Last week, Polish state-run gas company PGNiG, as reported Polish Radio’s IAR news agency, announcedthat it had signed a long-term agreement with two American companies for the purchase of liquefied natural gas (LNG) from the United States as part of the effort to make Poland independent of Russian supplies. Under the agreements, with Port Arthur LNG and Venture Global LNG, PGNiGaims to import more than 100 billion cubic metres of LNG from the United States over 20 years.PGNiG’s CEO, Piotr Woźniak, was quoted as saying that the agreements, which the Polish company signed in Washington on Tuesday, “will not only allow further diversification of our import portfolio following 2022, but will also let us develop our trading competences and enable PGNiG’s presence as a global LNG market player.”

Port Arthur LNG and Venture Global LNG are building LNG terminals on the Gulf of Mexico that are expected to be completed in 2022 and 2023 and once ready, Poland will start importing 5.5 billion tonnes of LNG from them each year. Woźniak was quoted as saying that Poland aimed to rely on three sources of natural gas in five years: its own deposits, LNG from the United States, and gas imported from Norway via Denmark through a planned new pipeline known as the Baltic Pipe. Poland aims to stop importing natural gas from Russia after 2022, when the long-term gas supply agreement with Gazprom expires.

And, on that front, there is potentially good news, with a Stockholm-based arbitration court ruling that PGNiG may demand a lower price for gas it buys from Gazprom under that contract, PGNiG announced on Saturday.PGNiG filed for arbitration in May 2015, arguing that it was paying more for Russian gas than other buyers in Europe. The court has now issued a “partial ruling” in which it sided with PGNiG. “We are satisfied with the Tribunal’s ruling, which confirms PGNiG’s right to demand a reduction of the contract price and we await the reduction of the contract price to the level of market prices at a later stage of the proceedings,” PGNiG CEO Piotr Woźniak was quoted as saying in a statement.

Of course, there is more to energy security than gas supplies.  Thus, on Thursday, in Brussels, Poland, the Baltic states and the European Commission, signed an agreement by which Latvia, Estonia and Lithuania will be able to decouple their power grids from Russia.Baltic electricity systems will instead be connected to the Continental European Network (CEN) via Poland by 2025 under the agreement, which was signed by the prime ministers of Poland, Latvia and Estonia, the president of Lithuania, and the President of the European Commission, Jean-Claude Juncker.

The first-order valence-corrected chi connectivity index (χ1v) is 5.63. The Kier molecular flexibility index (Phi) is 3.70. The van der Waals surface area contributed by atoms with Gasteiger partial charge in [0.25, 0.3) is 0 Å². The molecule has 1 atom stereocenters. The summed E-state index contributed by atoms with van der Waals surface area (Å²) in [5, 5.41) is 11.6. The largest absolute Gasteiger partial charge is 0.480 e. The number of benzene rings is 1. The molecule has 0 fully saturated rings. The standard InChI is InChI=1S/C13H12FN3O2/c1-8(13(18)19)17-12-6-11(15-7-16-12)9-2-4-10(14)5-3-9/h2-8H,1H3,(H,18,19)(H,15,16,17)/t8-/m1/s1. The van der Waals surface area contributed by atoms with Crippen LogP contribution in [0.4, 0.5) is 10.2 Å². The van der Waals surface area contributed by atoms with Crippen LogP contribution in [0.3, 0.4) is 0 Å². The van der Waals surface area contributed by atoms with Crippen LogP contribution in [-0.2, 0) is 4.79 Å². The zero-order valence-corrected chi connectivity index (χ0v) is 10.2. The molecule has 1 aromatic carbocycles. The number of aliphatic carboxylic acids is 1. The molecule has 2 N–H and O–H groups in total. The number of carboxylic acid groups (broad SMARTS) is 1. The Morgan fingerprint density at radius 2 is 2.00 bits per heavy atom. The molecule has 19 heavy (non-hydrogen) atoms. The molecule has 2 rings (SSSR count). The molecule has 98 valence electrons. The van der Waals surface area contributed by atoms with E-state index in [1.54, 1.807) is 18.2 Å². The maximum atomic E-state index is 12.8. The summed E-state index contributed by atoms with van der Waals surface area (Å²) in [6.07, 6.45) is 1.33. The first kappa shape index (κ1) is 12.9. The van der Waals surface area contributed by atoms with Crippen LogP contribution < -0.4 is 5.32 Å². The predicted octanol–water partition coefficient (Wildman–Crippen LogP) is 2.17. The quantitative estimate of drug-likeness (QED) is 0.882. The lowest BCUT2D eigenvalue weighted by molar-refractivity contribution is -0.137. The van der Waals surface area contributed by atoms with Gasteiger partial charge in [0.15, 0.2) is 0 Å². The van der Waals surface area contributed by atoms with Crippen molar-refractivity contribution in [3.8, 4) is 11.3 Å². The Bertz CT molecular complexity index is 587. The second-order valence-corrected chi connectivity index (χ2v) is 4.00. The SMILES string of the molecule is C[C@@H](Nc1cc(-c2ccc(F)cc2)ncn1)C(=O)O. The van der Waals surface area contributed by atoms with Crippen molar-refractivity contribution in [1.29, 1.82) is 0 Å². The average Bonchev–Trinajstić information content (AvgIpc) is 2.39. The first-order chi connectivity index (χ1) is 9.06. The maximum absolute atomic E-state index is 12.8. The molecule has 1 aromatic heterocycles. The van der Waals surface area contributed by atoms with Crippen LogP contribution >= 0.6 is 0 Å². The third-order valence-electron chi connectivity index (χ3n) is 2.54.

Polish prime minister, Mateusz Morawiecki, was quoted as saying during the signing ceremony that Poland was helping the Baltic states to break their dependence on Russia. “We are taking a very serious step in the right direction today, one whereby Poland is boosting the energy security of the Baltic states, while at the same time showing solidarity with these countries and consistently implementing its own policy of enhancing energy security”.

All of which seems eminently sensible if dependence on Russia for any energy supplies is considered to be undesirable. Germany appears to be taking a more sanguine view of Russian gas supplies, however, with the Nord Stream 2 project moving ahead (please see Neighbours). One can hardly blame the Polish government for following a different path, especially when the ghosts of the historic consequences of Russian-German cooperation are all too real, albeit that the world has – hopefully – changed.



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“The rule of law means that law and justice are upheld by an independent judiciary. The judgments of the European Court of Justice have to be respected by all. To undermine them, or to undermine the independence of national courts, is to strip citizens of their fundamental rights. The rule of law is not optional in the European Union. It is a must.” The words of Jean-Claude Juncker, president of the European Commission, with which, in so much as they restate the importance of the rule of law, few would disagree. Where there is a dispute, however, is whether the rule of law is under threat in Poland.

On Sunday, the eve of an expected visit to Warsaw, Frans Timmermans, First Vice-President of the European Commission, was accused by a senior aide to the Polish president of being “interested in escalating” the rule of law dispute between Poland and the EU Commission. According to the spokesman, Andrzej Dera, as quoted by public broadcaster Polish Radio, Timmermans is trying to use the dispute with Poland “to build his position in Europe”. Timmermans had said on Twitter last week that he would visit Warsaw on Monday to discuss the rule of law in Poland with the prime minister, Mateusz Morawiecki.